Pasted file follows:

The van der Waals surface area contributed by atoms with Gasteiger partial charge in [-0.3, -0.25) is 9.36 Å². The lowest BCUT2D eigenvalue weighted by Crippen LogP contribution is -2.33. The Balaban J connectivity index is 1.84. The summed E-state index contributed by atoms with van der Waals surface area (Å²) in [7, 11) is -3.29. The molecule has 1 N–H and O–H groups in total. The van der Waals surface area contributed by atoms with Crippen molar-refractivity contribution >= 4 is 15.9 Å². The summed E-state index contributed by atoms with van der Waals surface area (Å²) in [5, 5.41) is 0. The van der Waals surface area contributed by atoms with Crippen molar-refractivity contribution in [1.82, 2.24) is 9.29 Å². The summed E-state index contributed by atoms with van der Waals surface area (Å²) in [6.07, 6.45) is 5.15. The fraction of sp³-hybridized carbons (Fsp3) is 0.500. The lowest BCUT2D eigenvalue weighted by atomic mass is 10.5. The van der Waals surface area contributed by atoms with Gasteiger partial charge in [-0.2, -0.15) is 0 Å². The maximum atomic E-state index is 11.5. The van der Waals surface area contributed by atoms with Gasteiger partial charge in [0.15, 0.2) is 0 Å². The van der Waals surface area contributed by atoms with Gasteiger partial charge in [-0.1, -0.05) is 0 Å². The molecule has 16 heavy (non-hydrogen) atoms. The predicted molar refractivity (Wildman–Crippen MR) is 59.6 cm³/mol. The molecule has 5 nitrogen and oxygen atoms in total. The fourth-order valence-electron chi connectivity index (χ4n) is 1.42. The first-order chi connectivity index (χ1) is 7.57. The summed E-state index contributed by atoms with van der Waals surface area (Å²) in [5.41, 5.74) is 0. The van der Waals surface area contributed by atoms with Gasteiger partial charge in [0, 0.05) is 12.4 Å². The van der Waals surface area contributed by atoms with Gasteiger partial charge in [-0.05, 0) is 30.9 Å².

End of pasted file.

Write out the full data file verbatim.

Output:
The van der Waals surface area contributed by atoms with Gasteiger partial charge in [-0.3, -0.25) is 9.36 Å². The lowest BCUT2D eigenvalue weighted by Crippen LogP contribution is -2.33. The Balaban J connectivity index is 1.84. The summed E-state index contributed by atoms with van der Waals surface area (Å²) in [7, 11) is -3.29. The molecule has 1 N–H and O–H groups in total. The van der Waals surface area contributed by atoms with Crippen molar-refractivity contribution >= 4 is 15.9 Å². The summed E-state index contributed by atoms with van der Waals surface area (Å²) in [5, 5.41) is 0. The van der Waals surface area contributed by atoms with Crippen molar-refractivity contribution in [1.82, 2.24) is 9.29 Å². The summed E-state index contributed by atoms with van der Waals surface area (Å²) in [6.07, 6.45) is 5.15. The fraction of sp³-hybridized carbons (Fsp3) is 0.500. The lowest BCUT2D eigenvalue weighted by atomic mass is 10.5. The van der Waals surface area contributed by atoms with Gasteiger partial charge in [-0.2, -0.15) is 0 Å². The maximum atomic E-state index is 11.5. The van der Waals surface area contributed by atoms with Gasteiger partial charge in [0.15, 0.2) is 0 Å². The van der Waals surface area contributed by atoms with Gasteiger partial charge in [-0.1, -0.05) is 0 Å². The molecule has 16 heavy (non-hydrogen) atoms. The predicted molar refractivity (Wildman–Crippen MR) is 59.6 cm³/mol. The molecule has 5 nitrogen and oxygen atoms in total. The fourth-order valence-electron chi connectivity index (χ4n) is 1.42. The first-order chi connectivity index (χ1) is 7.57. The summed E-state index contributed by atoms with van der Waals surface area (Å²) in [5.41, 5.74) is 0. The van der Waals surface area contributed by atoms with Gasteiger partial charge in [0, 0.05) is 12.4 Å². The van der Waals surface area contributed by atoms with Gasteiger partial charge in [-0.05, 0) is 30.9 Å².